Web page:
News from the UK :

Trapped inside their bodies, apparently switched off to the world, but still alive: they are the undead. Or so we thought. Forty per cent of patients in a ‘vegetative state’ are misdiagnosed. Now British scientists are leading the field in trying to put that right.


Although Kate could not speak, or hear properly, or make any kind of signal, or take in sustenance except through a tube into the stomach, she was sometimes aware of herself and her surroundings. She had a raging thirst that was not alleviated by the ward staff. She was racked with pain. Sometimes she’d cry out, but the ward staff thought it was just a reflex action. Kate suffered so much pain and despair that she tried to take her own life by holding her breath.

Then a Cambridge neuroscientist called Dr Adrian Owen put her in a special kind of scanner and performed an unprecedented experiment. It revealed evidence of fluctuating levels of brain activation when she was presented with pictures of her parents. From that point, she started her long journey back into the world. This is a story about brain-impaired patients who come gradually out of coma into “minimal awareness” after being misdiagnosed as being in PVS: breathing, appearing to be wakeful, yet deemed to be dead to themselves and the world. It is also about the disastrous consequences of such misdiagnoses, estimated in the UK and other countries to be running at two in five cases. And, crucially, it is about a neuroscientific research programme that is set to transform the prospects of diagnosis, treatment and rehabilitation of brain-injured people the world over.

And then there is this:

But here’s at least one mordantly amusing and true story told to me by a psychologist at Putney’s Royal Hospital for Neuro-disability. “Young man with motorbike head injury in a coma. His mum, a keen evangelical, comes every day with friends to sing Onward, Christian Soldiers by his bedside. She’s hoping to stimulate his brain into action. It works: he comes round, but he can’t speak. So they fit him up with one of those Stephen Hawking-type laptops, and the first words he speaks are: “For God’s sake, Mum, shut it!” That’s about as funny as it gets on a brain-injury ward, but there’s a serious take-home message. Even minimally aware patients can retain emotions, personality, a capacity to suffer - and, as the young biker showed, attitude.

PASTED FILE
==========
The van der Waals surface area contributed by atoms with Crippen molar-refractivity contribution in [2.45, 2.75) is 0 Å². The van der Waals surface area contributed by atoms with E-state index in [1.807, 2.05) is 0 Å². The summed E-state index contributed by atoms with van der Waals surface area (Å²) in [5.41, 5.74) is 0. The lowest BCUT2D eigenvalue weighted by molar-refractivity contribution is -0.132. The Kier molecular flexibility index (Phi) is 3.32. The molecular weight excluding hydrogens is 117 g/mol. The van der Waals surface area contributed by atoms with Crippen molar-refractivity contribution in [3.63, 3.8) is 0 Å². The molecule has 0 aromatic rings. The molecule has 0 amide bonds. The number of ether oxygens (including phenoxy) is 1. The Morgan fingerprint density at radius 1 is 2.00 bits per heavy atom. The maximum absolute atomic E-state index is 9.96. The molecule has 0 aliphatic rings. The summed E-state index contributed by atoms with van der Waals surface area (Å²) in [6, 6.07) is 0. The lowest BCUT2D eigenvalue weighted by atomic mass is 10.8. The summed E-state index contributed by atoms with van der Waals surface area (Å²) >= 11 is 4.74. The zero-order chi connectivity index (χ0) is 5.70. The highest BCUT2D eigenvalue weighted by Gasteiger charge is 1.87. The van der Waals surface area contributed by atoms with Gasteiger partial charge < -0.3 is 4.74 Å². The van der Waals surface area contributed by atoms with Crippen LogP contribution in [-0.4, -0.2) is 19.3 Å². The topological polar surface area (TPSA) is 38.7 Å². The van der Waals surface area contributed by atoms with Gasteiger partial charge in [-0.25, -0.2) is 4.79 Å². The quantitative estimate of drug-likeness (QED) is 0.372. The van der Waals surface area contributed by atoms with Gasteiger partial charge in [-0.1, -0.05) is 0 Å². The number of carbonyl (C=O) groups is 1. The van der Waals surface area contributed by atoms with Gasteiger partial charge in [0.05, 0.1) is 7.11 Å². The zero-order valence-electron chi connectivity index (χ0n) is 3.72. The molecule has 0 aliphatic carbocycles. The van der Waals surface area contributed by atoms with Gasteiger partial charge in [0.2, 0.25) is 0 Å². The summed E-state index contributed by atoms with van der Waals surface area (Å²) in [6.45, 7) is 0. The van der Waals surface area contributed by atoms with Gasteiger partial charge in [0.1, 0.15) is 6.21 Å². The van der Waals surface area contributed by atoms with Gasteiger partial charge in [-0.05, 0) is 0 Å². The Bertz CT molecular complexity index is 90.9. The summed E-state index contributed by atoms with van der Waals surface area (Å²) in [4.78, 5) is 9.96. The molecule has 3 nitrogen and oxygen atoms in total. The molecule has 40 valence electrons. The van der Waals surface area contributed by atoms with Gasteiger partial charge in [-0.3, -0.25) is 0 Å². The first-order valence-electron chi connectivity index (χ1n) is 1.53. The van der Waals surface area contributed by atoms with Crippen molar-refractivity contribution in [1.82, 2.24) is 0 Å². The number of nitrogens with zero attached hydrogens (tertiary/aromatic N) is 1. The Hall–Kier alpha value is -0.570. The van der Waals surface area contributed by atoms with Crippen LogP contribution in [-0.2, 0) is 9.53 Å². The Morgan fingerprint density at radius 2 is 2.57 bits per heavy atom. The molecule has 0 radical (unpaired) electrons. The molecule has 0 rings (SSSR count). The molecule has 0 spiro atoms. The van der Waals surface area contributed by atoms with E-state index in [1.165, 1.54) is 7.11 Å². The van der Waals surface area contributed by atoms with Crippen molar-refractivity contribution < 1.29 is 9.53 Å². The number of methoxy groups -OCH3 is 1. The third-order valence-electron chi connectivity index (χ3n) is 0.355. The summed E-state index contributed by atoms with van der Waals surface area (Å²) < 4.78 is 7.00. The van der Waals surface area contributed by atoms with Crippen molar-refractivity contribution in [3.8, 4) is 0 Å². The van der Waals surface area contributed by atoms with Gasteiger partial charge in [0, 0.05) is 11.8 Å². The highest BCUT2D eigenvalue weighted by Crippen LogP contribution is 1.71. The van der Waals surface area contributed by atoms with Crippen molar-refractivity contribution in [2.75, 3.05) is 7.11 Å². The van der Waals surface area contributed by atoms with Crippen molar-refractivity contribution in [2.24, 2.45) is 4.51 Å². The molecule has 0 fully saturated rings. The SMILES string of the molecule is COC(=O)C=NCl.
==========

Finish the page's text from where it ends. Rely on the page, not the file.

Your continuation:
As important as this news is, I actually don’t think it matters much to the ethical discussion surrounding the care of patients in so-called persistent vegetative states. I wrote about it after the last PVS breakthrough-study a while back for the Weekly Standard :

Always wary of the political and moral implications of their results, there were the predictable claims that the results shouldn’t been seen as having broad implications to other PVS patients. Of course the PVS patient par excellence, Terri Schiavo, was immediately brought up: James Bernat, a neurologist at Dartmouth Medical School, claimed, “I’m quite confident that [Schiavo] would not have responded in this way.” At the same time, however, he too was taken aback: “It’s a little disturbing. This suggests there may be things going on inside people’s minds that we can’t assess by interacting with them at the bedside.”

The reason, of course, that some find this study disturbing is because they believe it would entail a different moral status, and thus medical treatment, of the PVS patient. No longer dehumanized to mere biological life, the patient might retain activity in the mind, and thus rightly be classified as a person. Even some pro-lifers make the mistake of arguing along these lines, as if this recent study vindicates the anti-euthanasia position. “See, she has a mental life, we just can’t notice it through our normal five senses,” so the argument would go.

This, however, is a mistake. And those who uphold the inherent dignity and equal worth of all human beings regardless of age, handicap, disability, or incapacity should beware of championing this study and future studies like it. For the intrinsic value of human life is not contingent upon the results of brain scans indicating mental activity. To think that it is would require one either to affirm body-self dualism or to reject the proposition that the lives of all human beings are of equal, intrinsic worth. Both positions are untenable.

Read the rest to find out why.

Articles by Ryan T. Anderson